It’s interesting to note the deteriorating scale from the moral stature of the wise man down to the wretched state of the grave man … it is as if our poet would have us aware of the general tendency humans (good or bad) have in relation to death, the tendency of resistance.

But the tendency, if we grant our poet’s conclusion, is not only futile- it is impossible. Death and dying are inevitable. One may resist the fruition of it, deny its lingering possibility, or even deny it as a possibility altogether … the fact is it will occur. The poem seems to beg resistance towards it: rage against the dying of the light (where light is meant to mean life).

It is precisely because the poet wishes to rouse his father to this impossible tendency that I sense desperation and a denial of reality. This isn’t to chide or diminish the character of the man- far from it. If anything it reveals his humanity, a man who doesn’t want to see his father die (especially passively). And so, by this, the poem is held in a specific light: stanzas 1 and 5 show the poet’s literal (albeit, poetic) plea to his father to actively resist death, whereas the remaining stanzas- all of which speak from the third person- become a sort of subconscious justification or premise for the plea in the first place.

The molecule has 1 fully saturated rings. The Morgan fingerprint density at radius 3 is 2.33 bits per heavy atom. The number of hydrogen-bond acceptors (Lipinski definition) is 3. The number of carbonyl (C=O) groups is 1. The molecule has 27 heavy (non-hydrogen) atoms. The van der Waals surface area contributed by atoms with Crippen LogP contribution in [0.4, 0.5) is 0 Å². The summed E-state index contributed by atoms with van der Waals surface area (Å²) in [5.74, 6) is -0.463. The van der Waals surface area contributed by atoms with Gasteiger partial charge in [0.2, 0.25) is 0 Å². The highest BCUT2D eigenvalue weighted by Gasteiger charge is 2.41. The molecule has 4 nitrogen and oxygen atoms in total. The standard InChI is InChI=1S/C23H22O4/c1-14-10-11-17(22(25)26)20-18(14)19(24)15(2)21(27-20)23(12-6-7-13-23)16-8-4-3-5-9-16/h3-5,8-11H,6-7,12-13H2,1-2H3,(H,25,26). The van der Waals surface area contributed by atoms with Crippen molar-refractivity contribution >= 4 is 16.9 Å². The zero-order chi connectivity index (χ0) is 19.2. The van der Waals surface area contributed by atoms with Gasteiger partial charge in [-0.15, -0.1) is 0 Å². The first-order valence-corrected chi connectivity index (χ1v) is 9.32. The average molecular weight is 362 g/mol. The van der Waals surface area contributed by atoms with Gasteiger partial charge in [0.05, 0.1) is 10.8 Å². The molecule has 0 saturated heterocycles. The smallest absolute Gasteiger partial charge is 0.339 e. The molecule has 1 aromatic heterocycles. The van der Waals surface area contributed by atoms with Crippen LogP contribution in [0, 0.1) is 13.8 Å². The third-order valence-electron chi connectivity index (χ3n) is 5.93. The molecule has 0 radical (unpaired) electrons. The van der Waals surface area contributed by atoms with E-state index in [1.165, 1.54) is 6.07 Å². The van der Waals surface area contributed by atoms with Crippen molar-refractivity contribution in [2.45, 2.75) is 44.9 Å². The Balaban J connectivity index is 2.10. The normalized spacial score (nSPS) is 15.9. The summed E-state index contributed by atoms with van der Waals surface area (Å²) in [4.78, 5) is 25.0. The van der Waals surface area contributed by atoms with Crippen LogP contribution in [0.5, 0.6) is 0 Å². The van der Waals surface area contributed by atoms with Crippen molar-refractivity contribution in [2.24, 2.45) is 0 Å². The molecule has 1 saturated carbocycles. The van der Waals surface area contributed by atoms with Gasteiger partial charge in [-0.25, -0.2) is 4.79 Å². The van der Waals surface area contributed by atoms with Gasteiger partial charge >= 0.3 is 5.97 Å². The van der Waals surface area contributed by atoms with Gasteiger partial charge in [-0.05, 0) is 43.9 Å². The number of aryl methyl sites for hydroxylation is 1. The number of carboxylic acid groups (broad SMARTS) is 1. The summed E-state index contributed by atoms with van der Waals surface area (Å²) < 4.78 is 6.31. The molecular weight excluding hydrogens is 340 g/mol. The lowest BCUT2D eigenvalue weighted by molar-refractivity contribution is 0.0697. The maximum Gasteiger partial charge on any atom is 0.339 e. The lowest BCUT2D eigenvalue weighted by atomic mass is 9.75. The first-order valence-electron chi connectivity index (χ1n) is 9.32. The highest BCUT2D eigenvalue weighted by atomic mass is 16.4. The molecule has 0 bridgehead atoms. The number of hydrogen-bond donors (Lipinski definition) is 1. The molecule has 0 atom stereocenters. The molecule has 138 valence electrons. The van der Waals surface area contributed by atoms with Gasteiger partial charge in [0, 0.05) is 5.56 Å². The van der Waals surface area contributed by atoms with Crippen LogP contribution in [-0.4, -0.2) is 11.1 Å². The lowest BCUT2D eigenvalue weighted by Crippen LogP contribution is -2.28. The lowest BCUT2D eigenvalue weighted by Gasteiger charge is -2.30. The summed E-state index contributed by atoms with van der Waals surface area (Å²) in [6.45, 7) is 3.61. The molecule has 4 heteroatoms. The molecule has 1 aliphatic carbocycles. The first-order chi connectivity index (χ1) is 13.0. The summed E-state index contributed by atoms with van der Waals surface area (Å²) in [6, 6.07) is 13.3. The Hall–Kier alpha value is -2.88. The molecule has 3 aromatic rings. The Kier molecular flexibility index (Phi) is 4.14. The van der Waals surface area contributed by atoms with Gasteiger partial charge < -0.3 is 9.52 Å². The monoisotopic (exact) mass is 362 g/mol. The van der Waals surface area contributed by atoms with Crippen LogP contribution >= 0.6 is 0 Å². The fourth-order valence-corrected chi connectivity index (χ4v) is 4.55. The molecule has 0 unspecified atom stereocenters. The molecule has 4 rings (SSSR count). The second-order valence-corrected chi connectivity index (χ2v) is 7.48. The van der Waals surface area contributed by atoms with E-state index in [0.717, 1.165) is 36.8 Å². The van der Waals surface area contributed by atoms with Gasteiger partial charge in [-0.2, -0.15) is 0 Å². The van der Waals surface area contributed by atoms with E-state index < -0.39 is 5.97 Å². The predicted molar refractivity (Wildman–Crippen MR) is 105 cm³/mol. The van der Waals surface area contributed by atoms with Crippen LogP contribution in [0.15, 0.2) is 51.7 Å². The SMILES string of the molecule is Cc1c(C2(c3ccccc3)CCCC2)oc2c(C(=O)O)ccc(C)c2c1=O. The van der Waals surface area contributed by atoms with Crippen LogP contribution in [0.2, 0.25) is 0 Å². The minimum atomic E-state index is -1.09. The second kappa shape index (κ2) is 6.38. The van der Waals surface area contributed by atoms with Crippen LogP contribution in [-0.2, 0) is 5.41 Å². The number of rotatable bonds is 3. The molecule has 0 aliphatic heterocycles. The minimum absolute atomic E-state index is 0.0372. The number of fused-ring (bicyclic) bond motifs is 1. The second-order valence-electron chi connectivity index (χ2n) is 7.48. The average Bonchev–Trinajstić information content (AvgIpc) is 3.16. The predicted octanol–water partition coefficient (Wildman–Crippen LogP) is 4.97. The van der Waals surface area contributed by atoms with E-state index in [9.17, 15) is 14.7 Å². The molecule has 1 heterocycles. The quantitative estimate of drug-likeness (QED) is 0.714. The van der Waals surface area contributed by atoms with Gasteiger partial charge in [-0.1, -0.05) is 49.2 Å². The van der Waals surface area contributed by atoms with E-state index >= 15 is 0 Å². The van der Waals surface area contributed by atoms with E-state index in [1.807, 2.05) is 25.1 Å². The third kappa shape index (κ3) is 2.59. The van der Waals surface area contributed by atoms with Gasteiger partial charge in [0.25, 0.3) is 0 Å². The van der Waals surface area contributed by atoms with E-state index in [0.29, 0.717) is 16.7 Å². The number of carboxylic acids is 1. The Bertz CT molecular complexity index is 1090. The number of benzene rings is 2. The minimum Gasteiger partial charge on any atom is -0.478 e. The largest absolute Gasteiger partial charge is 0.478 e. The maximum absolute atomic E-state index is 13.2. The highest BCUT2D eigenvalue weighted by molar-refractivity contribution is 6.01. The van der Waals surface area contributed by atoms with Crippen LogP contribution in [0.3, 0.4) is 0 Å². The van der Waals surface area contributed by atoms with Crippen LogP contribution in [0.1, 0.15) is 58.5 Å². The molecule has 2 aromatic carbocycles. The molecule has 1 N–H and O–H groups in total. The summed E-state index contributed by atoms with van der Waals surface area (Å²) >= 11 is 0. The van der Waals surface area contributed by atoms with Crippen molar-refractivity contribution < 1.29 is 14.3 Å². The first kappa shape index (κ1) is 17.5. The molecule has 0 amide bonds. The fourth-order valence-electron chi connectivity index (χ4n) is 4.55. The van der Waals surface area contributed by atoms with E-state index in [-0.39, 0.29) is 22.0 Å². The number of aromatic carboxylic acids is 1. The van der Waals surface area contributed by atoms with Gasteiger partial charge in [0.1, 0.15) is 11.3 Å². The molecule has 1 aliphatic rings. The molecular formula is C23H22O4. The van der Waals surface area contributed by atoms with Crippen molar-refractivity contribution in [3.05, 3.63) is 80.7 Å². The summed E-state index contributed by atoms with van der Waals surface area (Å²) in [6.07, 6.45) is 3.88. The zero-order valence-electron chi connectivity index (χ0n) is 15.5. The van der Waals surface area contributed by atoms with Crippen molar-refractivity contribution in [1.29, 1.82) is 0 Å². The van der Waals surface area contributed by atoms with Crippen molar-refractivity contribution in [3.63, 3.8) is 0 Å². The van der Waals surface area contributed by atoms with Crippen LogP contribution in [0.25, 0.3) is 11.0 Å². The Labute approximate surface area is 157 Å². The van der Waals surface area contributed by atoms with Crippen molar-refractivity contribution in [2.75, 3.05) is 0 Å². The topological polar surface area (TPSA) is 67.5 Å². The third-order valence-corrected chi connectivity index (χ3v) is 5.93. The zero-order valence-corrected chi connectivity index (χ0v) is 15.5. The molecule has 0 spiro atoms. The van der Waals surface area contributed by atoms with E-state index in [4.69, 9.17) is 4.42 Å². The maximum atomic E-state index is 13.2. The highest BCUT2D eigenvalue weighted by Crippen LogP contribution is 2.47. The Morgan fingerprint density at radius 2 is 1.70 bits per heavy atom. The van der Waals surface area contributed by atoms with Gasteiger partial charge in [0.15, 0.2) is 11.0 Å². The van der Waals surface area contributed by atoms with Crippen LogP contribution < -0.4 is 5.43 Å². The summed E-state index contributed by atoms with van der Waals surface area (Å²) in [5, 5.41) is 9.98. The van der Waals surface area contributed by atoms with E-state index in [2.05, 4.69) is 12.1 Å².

What I love most about the poem is its high complexity- the poet employs so many techniques in a poem whose metric frame and rhyme scheme are already a challenge. The poem type- the
villanelle- has already been treated of in the previous post. In addition to the high and challenging task presented by the villanelle, Thomas uses oxymoron, metaphors, assonance, and alliteration to convey antipathy toward passively perishing beneath death’s crushing inevitability.

His use of oxymoron coveys a sort of defiance and absurdity:

Line 1: good night
Line 13: blinding sight
Line 17: fierce tears

Even the apparent point of the poem- resisting inevitability- is an oxymoron.

It can hardly be said that this is a coincidental byproduct of the poem or poet himself, but the poem is riddled with metaphors. Here’s just a few (and all of them seem quite intentional):

… the poet refers to death as a good night (throughout)
... wild men who caught and sang the sun in flight
… words had forked no lightning